Image: John Kerry in Pakistan
B.K. Bangash / AP
Sen. John Kerry talks with a young Pakistani quake survivor at a camp in Shangla district near Mansera, Pakistan, on  Saturday.
updated 1/14/2006 11:06:38 PM ET 2006-01-15T04:06:38

Former U.S. presidential candidate John Kerry toured earthquake-devastated parts of northern Pakistan on Saturday, distributing school uniforms and meeting local leaders at a tent village funded partly by both the United States and communist Cuba.

The visit came amid warnings that heavy snow would blanket the quake zone over the next four to five days, possibly triggering avalanches along the jagged peaks and promising more misery for the 3.5 million people left homeless by the Oct. 8 quake.

“The relief operations will be affected badly,” the Pakistan Meteorological Department said.

Kerry toured a camp housing some 18,000 people who survived the 7.6-magnitude quake, which killed 87,000 people, mostly in Pakistani-administered Kashmir and the country’s North West Frontier Province. There were 1,350 deaths in India’s portion of Kashmir.

“We’re sorry you have to go through this,” said Kerry, a Democrat from Massachusetts who is a veteran member of the Senate Foreign Relations Committee.

Kerry on an international tour
Striding between neat rows of plastic tents erected with the help of the United States, Cuba and China, he also visited a makeshift school for 3,000 children. Many of the youngsters had never been to school before coming to Meira.

“It’s more impressive in many ways that what I expected,” said Kerry, who is on a 12-day trip that includes stops in Afghanistan, Israel, Jordan and Iraq. “It’s also really impressive to see the cooperative effort of countries from around the world.”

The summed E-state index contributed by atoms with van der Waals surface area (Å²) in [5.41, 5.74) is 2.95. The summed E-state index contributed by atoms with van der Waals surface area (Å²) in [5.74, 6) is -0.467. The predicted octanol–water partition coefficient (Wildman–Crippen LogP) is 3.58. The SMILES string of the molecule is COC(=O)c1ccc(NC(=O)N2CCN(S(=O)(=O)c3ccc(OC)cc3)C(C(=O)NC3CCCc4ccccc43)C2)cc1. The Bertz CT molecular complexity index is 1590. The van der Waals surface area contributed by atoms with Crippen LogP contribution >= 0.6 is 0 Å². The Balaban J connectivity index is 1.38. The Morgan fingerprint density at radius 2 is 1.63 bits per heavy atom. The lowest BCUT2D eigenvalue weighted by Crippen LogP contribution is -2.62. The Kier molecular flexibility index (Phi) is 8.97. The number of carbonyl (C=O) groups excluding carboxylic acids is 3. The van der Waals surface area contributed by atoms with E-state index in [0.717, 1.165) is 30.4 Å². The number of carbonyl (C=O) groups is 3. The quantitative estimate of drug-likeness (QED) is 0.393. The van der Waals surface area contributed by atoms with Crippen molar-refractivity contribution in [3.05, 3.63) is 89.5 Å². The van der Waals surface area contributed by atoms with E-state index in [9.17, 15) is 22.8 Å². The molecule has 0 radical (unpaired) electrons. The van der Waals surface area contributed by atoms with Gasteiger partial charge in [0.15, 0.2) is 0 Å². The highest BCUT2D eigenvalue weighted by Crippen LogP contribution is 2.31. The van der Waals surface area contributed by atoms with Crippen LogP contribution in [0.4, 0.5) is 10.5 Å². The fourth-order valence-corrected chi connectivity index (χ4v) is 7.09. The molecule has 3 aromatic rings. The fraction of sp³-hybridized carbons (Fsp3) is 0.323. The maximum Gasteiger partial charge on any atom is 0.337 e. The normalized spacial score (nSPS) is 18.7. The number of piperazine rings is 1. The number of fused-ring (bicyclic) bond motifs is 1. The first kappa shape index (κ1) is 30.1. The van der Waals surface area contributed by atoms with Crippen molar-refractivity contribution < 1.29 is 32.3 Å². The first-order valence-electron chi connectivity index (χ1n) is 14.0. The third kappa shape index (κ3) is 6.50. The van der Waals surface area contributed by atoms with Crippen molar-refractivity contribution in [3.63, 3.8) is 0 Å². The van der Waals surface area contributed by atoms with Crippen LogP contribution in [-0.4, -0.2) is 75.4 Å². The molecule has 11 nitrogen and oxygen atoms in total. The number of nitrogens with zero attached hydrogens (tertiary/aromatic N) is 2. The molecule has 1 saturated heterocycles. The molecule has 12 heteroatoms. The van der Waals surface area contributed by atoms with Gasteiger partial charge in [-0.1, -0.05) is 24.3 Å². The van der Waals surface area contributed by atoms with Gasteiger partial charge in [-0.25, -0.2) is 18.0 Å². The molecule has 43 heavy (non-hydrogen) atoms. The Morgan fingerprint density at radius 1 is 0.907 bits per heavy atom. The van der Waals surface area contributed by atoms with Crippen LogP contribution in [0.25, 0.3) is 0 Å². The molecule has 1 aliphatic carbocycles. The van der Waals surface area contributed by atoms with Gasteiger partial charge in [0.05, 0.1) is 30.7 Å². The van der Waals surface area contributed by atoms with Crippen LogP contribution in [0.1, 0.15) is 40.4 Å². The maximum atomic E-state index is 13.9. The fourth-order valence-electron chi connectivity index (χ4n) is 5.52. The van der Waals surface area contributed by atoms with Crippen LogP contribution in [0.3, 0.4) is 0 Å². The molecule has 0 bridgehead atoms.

During his stop at the camp, which is alongside a fast-flowing river that cuts a jagged canyon between craggy cliffs, the senator handed out blue school uniforms to boys and girls sitting in the dirt before the tents that serve as classrooms.

The U.S. Agency for International Development paid for the uniforms.

Many camp residents expressed thanks for the aid, but are worried about rebuilding when they return to their wrecked homes in the next few months.

‘Nothing left ... but dust and rubble’
Mohammed Sarfraz, deputy mayor of the camp, told Kerry it was crucial for foreign donors to keep the aid coming after the snows melt and survivors go home.

“We need to live like human beings,” Sarfraz said. “There’s nothing left there but dust and rubble.”

The United Nations said Saturday it will now focus on getting aid to unofficial refugee camps.

There are 26 camps run by the Pakistan military with assistance and provisions from U.N. agencies and other donor organizations, but about 118 unplanned camps have sprung up, U.N. officials said.

“Our rapid assessment of needs after the first biting taste of winter suggests that we need to do more for people in these unplanned camps below the snow line,” U.N. relief coordinator Jan Vandemoortele said in a statement.

Authorities must also be on guard for a spike in cold-related illnesses, especially among the young and elderly, he said.

Worrying that the harsh Himalayan weather could trigger a second wave of deaths among the hundreds of thousands of survivors living in tents, aid workers have been racing to deliver as much aid as possible before another snowstorm blocks roads and grounds helicopters. In early January, aid shipments had to shut down during three days of heavy snow.

Officials also have laid plans for dealing with up to 60,000 additional refugees in case the winter drives more people to leave devastated villages in the mountains and move to lower-lying areas.

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